“The first place of insane audacity belongs to celibacy. Priests, monks, and nuns, forgetful of their infirmity, are confident of their fitness for celibacy. But by what oracle have they been instructed, that the chastity which they vow to the end of life, they will be able through life to maintain? They hear the voice of God concerning the universal condition of mankind, ‘It is not good that the man should be alone,’ (Gen. 2:18.) They understand, and I wish they did not feel that the sin remaining in us is armed with the sharpest stings. How can they presume to shake off the common feelings of their nature for a whole lifetime, seeing the gift of continence is often granted for a certain time as occasion requires? In such perverse conduct they must not expect God to be their helper.”[iii]
Anyone but Single?
Fear of remaining single in agedness makes the search for a partner a frantic occupation for some. This leads women to an unpleasant style of flirtation. Men pursue frivolous relationships of easy sex and no commitment. This is excused as #YOLO (You only live once!).
This is not acceptable for the Christian. Biblical standards define relationships and sexual intimacy. At its most straightforward, Elizabeth Eliot says, “For the Christian there is one rule and one rule only: total abstention from sexual activity outside of marriage and total faithfulness inside of marriage. Period.”[iv]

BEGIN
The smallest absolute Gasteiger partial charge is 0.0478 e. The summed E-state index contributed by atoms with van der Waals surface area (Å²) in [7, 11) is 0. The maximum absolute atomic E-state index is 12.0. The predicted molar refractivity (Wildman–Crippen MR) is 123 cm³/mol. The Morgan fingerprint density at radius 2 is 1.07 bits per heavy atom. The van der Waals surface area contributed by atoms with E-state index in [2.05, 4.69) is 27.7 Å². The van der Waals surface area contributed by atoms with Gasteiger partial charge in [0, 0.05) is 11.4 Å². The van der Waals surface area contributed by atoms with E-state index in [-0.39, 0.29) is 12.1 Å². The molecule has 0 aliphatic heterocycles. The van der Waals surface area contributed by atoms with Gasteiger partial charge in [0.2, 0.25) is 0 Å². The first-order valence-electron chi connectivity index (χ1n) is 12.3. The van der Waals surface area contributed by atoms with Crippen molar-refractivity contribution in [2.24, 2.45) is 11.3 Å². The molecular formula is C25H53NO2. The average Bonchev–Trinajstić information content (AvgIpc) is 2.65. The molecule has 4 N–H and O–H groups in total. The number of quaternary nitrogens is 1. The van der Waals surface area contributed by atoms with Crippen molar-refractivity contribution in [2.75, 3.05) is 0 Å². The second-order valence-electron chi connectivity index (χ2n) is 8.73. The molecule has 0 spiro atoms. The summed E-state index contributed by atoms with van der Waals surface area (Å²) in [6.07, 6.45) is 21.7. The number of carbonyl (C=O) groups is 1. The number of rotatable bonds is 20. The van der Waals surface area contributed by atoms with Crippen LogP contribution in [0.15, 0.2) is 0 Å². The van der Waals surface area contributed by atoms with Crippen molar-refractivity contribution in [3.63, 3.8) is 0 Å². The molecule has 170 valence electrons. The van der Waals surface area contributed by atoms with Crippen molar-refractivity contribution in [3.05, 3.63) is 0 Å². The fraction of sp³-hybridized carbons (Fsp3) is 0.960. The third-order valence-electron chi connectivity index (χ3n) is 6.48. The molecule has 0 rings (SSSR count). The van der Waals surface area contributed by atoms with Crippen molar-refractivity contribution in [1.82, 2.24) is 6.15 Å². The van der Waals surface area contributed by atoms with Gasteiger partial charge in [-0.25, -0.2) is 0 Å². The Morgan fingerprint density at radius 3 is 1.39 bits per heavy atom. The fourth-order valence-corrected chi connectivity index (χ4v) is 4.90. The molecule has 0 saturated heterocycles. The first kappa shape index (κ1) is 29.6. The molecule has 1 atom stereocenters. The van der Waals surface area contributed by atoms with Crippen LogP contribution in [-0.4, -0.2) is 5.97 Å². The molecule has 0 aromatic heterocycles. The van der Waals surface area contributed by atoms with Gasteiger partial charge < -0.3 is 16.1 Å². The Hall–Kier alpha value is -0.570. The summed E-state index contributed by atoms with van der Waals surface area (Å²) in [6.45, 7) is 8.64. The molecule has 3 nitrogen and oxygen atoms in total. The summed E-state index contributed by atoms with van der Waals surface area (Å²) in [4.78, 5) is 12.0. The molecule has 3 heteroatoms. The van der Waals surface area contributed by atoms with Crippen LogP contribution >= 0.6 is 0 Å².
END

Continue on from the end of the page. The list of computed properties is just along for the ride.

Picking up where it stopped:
As to the choice of partner, that too is mandated. What Paul says of widows applies to marriageable singles “she is free to be married to whom she wishes, only in the Lord” (1 Cor. 7:39 ESV). The choice is free, but within the boundary of the choice being a Christian. To insist on a choice outside that boundary is the sin of unequal yoking – an expression taken from the prohibition of 2 Corinthians 6:14: “Do not be unequally yoked with unbelievers. For what partnership has righteousness with lawlessness? Or what fellowship has light with darkness?” Charles Hodge gives this commentary:
“It is taken for granted that faith changes the whole character; that it makes a man move in an entirely different sphere, having different feelings, objects and principles from those of unbelievers; so that intimate union, communion or sympathy between believers and unbelievers is as impossible as fellowship between light and darkness, Christ and Belial… They may indeed have many things in common; a common country, common kindred, common avocations, common natural affections, but the interior life is entirely different; essentially opposed the one to the other.”[v]